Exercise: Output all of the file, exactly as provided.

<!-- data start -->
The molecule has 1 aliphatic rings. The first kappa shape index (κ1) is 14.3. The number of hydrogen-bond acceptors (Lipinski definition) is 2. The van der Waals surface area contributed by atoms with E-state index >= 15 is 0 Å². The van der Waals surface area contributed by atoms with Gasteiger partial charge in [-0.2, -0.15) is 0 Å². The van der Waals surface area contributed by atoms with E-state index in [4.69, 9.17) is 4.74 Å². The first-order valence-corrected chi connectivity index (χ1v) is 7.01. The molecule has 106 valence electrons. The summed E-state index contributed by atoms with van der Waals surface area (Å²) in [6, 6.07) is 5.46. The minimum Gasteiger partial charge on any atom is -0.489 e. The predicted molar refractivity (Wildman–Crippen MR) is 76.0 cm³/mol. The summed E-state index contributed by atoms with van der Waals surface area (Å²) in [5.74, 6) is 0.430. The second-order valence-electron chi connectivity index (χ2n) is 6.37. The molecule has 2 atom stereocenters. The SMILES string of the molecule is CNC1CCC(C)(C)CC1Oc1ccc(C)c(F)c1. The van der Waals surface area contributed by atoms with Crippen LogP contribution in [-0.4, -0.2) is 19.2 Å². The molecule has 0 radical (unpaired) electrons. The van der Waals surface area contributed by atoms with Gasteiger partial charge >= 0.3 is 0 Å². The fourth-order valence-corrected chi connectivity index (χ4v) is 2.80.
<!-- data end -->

The molecule has 1 aliphatic rings. The first kappa shape index (κ1) is 14.3. The number of hydrogen-bond acceptors (Lipinski definition) is 2. The van der Waals surface area contributed by atoms with E-state index >= 15 is 0 Å². The van der Waals surface area contributed by atoms with Gasteiger partial charge in [-0.2, -0.15) is 0 Å². The van der Waals surface area contributed by atoms with E-state index in [4.69, 9.17) is 4.74 Å². The first-order valence-corrected chi connectivity index (χ1v) is 7.01. The molecule has 106 valence electrons. The summed E-state index contributed by atoms with van der Waals surface area (Å²) in [6, 6.07) is 5.46. The minimum Gasteiger partial charge on any atom is -0.489 e. The predicted molar refractivity (Wildman–Crippen MR) is 76.0 cm³/mol. The summed E-state index contributed by atoms with van der Waals surface area (Å²) in [5.74, 6) is 0.430. The second-order valence-electron chi connectivity index (χ2n) is 6.37. The molecule has 2 atom stereocenters. The SMILES string of the molecule is CNC1CCC(C)(C)CC1Oc1ccc(C)c(F)c1. The van der Waals surface area contributed by atoms with Crippen LogP contribution in [-0.4, -0.2) is 19.2 Å². The molecule has 0 radical (unpaired) electrons. The van der Waals surface area contributed by atoms with Gasteiger partial charge >= 0.3 is 0 Å². The fourth-order valence-corrected chi connectivity index (χ4v) is 2.80.